Paternal Leukocyte Immunization As Therapy for Excessive Sperm Antibodies

There are various factors preventing couples to have children, one of them is because excessive sperm antibodies of the wife. For these cases, PLI (Paternal Leukocyte Immunization) therapy could be an option to quickly have a baby.

PLI (Paternal Leukocyte Immunization) or also known as Husband Leukocyte Immunization Husband (HLI) is treatment to lower sperm antibodies in women who have excessive number of these antibodies.

Excessive sperm antibodies makes it difficult for sperm to get to the egg because it is always rejected and become dysfunctional, so it does not allow for fertilization and pregnancy. Every woman who has been exposed to sperm does have antibodies against the sperm of her husband, but in some women these antibodies overreact.

The cause is the same with people who are allergic, each person has a different response, depending on the individual. Women with high sperm antibodies overreact to proteins on the sperm, so sperm is rejected and become dysfunctional.

PLI therapy is given by injecting husband’s white blood cells to area under the skin of the wife. It aims to reduce the wife sperm antibodies that can be tolerated by the body and allow for fertilization.

The injection is given at least 3 times, each is given every 3 weeks. Serum containing husband’s white blood cells will be injected at the bottom of the mother’s skin. After therapy, patients are advised to do a reassessment of imuno-andrology test. If the result has reached the normal limit then it is not necessary to continue the treatment. If not, repeated therapy can be performed to achieve normal limits.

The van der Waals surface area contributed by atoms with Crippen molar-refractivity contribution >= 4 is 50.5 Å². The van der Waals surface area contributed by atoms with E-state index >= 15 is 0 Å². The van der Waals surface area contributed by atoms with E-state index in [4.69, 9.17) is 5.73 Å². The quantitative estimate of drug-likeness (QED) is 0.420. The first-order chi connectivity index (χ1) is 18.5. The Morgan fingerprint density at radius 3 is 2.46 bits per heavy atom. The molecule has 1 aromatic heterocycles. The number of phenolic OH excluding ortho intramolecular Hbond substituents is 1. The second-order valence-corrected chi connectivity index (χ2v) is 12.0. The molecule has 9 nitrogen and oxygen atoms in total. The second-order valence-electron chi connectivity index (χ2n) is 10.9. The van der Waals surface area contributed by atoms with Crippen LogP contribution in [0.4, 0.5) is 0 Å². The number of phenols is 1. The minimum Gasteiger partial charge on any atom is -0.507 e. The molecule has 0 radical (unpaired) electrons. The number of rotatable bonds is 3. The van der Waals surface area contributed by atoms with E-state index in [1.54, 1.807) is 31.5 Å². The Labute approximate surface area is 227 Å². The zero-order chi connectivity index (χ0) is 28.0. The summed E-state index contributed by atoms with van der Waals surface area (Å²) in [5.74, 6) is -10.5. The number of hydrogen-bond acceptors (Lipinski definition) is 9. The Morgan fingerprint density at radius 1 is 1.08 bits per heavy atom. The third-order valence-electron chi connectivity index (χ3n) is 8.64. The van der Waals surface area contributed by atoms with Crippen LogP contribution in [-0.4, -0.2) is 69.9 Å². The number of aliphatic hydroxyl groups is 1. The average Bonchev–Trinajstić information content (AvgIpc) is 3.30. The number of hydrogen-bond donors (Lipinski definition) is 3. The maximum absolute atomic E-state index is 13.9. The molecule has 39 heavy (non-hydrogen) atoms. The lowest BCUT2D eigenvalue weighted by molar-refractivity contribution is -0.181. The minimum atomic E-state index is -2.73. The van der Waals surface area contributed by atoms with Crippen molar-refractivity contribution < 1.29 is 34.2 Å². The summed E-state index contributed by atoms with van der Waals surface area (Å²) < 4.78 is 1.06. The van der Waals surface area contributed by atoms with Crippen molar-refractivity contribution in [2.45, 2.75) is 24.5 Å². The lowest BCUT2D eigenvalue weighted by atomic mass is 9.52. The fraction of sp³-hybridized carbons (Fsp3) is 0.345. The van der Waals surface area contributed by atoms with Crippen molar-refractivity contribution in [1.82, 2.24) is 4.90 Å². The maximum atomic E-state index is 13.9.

There are several requirements that must be considered by married couples to be able to perform PLI therapy:

  1. Excessive wife sperm antibodies
  2. Husband is in good health, i.e. a blood test showed that the husband is free from infectious diseases such as HIV, hepatitis and others.
  3. For the wife who has any history of allergy (e.g. seafood allergy), at the time of therapy, the allergy is not in relapsed condition. If therapy is being performed at the time of allergy it can cause an overreaction.

The chance of success in reduction of antibodies can be up to 95 percent, but for the chance of pregnancy depends on the condition of the body, respectively. Difficulty to get pregnant depends on many factors. If it is indeed because of high antibodies then there is high probability you can get pregnant after reduction of these antibodies.

Before PLI therapy was invented, there are 2 ways which are usually conducted to help pair with this problem to get pregnant, that is with the use of condoms and imunosupressor drug.

Women are expected to gradually lower her sperm antibodies by limiting the exposure to sperm by the use of condoms. However, this should take a long time, about 6 months to 1 year. This will be even longer if the wife often eat foods that contain protein allergens.

Another way is to use the imunosupressor drug. Unfortunately, by using this drug all the antibodies in the women’s body will also goes down, not only sperm antibodies. As a result, the wife will often experience illness, and even affect the spinal cord that causes slow blood rejuvenation, lead to osteoporosis, the risk of diabetes, and others.

It is later found that the husband’s white blood cell immunization can lower sperm antibodies exclusively, and keep the other antibodies which are needed. PLI makes good tolerance to sperm.

The wife who has this problem will also have difficulty in getting good result in IVF. This is because the antibodies will not only reject the sperm, but also reject the fetus resulted from fertilization of the sperm. Even if IVF yields successful conception, the percentage of miscarriage is still high. This is because the wife body remained resistant to the fetus.

Women with a history of this problem in the family had a greater risk of experiencing the same thing. A history of certain food or condition allergies also increases the risk of women having excessive sperm antibodies.